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The Truth About Restaurant Calories

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By now it is probably clear to most consumers that eating out is not the healthiest choice. Yet, all the marketing hype projected by restaurants can sound quite convincing. Restaurants and fast food chains are pitching everything from fat free, no carbs, low calories, high fiber and other specialty menu items.

Many even make specific promises about their food choices by providing nutritional information guides and even list macronutrient details right on their menus. Such details have been welcomed by millions of consumers who are watching their waist line. Unfortunately, even if you adhere to ordering from these “healthy” menu offerings, you may still find yourself struggling to lose weight.

There may be a legitimate reason for this struggle; it’s been discovered that many of these so-called healthy menus are providing misleading information. A recent Scripps Television Station investigation revealed very disheartening results. The investigation uncovered huge discrepancies.

Both restaurant chains and fast food establishments were tested in the investigation. While some food menu items matched their published nutrition details or came close, others had variances such as twice as many calories or eight times as many fat grams. Yikes! That means while you might have counted that meal you ate out last night as only 500 calories, in reality it might have been a whopping 1,000 calories!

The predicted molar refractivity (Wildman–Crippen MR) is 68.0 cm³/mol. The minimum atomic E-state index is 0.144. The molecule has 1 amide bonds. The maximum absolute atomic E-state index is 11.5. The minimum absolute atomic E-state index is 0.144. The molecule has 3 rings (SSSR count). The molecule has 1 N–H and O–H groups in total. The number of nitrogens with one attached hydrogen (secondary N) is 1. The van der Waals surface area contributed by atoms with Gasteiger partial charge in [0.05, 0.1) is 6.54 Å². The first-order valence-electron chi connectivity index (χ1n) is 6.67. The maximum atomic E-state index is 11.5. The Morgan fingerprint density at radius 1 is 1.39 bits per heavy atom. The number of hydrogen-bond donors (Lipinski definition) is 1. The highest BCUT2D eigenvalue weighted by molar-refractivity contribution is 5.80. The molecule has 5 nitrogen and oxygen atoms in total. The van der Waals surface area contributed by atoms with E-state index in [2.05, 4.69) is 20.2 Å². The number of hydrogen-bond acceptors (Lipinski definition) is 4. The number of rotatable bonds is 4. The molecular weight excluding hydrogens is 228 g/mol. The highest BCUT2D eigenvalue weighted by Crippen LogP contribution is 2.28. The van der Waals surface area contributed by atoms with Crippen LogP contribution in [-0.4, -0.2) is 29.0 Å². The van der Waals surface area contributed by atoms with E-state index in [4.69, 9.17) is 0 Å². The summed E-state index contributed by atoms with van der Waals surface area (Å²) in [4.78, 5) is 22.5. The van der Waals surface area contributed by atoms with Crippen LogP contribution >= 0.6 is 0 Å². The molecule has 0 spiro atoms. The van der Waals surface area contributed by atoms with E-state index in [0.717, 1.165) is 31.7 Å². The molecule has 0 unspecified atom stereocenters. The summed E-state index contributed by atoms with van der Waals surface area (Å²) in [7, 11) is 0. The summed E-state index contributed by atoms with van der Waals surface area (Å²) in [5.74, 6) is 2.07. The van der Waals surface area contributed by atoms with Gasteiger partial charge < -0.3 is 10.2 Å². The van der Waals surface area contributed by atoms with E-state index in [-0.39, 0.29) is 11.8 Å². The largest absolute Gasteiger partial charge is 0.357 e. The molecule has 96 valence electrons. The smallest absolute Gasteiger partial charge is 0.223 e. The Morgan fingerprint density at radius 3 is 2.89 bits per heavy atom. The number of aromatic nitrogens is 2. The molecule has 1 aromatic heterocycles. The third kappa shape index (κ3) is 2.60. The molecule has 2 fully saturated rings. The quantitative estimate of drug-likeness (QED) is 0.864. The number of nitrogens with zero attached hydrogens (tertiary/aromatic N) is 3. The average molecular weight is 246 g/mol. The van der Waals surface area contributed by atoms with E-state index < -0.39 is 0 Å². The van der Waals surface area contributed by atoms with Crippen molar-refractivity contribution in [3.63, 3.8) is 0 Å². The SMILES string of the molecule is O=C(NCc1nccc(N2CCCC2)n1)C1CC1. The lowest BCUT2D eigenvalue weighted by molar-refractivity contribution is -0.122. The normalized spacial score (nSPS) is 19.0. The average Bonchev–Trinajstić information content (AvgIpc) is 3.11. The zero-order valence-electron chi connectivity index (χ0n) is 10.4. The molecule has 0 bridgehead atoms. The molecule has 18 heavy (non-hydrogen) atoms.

So, if you rely on self-published macronutrients from restaurants, you may be severely sabotaging your diet. Does this mean you must cook every meal you consume, seven days per week? No! This investigation’s evidence is just a reminder that YOU must always take full responsibility for understanding what is going in your mouth.

Rather than relying on caloric and fat information provided by restaurants, just stick with these tips when dining out:

• Start your meal with a salad that ONLY consists of veggies. Have your salad dressing on the side and try to use only 3 to 4 spoonfuls of it on your salad.
• Order your meals steamed, grilled or broiled.
• Avoid items that are fried or sautéed.
• When your server brings your meal to you. Ask that half of it already be placed in a to-go bag. Then save that portion for another day.
• Ask that side veggies be steamed with no added butter or sauces.
• Choose beverages without sugar or sugar substitutes. Try water with lemon slices, unsweetened tea or caffeine free coffee.
• Skip the bread bowl.
• Don’t order appetizers in addition to an entrée.
• Share a meal with a friend.
• For sandwiches, ask for whole wheat bread.

If you would like to publish this article in print or electronically, please contact Lynn, click here.

 

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